US 20040256482 A1
An ultrasonic atomizer that is particularly simple to produce and in which desired vibration modes can be excited in a targeted fashion has a piezoelectric vibrator which is formed as a full-area panel and is joined to a substrate panel. The substrate panel is formed with at least one cutout in the form of a through opening. The geometric variables of the hole, such as the length, width, surface area or diameter, are selected in a specific way in order to define the working frequency of the unit with the piezoelectric vibrator and the substrate panel. An ultrasonic atomizer of this type is particularly advantageously used to generate a spray mist for an electric iron.
1. An ultrasonic atomizer, comprising:
a substrate panel; and
a piezoelectric vibrator formed as a full-area panel joined to said substrate panel by surface-to-surface bonding;
said substrate panel having at least one cutout in the form of a hole formed therein.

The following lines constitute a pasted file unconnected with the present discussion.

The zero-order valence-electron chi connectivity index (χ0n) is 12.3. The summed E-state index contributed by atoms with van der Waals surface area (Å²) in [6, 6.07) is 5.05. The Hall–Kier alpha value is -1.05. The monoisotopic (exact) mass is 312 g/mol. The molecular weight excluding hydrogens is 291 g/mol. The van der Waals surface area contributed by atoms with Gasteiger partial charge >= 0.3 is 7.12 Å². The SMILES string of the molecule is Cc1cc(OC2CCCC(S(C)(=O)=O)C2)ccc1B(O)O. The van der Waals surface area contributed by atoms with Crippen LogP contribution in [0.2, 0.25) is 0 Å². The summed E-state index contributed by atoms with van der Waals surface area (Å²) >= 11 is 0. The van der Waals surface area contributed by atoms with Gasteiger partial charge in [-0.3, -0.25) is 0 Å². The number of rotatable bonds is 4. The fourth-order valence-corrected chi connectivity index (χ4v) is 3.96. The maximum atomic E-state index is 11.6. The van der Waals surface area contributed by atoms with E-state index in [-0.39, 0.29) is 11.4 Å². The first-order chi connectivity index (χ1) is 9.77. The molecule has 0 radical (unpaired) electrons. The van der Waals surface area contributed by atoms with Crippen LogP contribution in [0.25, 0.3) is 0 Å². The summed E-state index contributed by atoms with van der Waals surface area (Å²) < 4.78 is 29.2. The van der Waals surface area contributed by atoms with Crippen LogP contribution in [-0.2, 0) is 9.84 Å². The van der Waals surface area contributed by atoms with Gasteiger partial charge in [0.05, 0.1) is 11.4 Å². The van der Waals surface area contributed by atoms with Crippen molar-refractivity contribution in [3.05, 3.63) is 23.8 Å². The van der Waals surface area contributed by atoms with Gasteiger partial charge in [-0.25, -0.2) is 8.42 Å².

2. The ultrasonic atomizer according to
3. The ultrasonic atomizer according to
4. The ultrasonic atomizer according to
5. The ultrasonic atomizer according to
6. The ultrasonic atomizer according to
7. The ultrasonic atomizer according to
8. In an ironing process, a method of generating a spray mist for aiding in the ironing process, the method which comprises: providing an iron with the ultrasonic atomizer according to
9. An ironing device, comprising:
a tank housing for storing a liquid;
an ultrasonic atomizer according to
a pressing plate for ironing items exposed to the spray mist generated by said ultrasonic atomizer.
10. The ironing device according to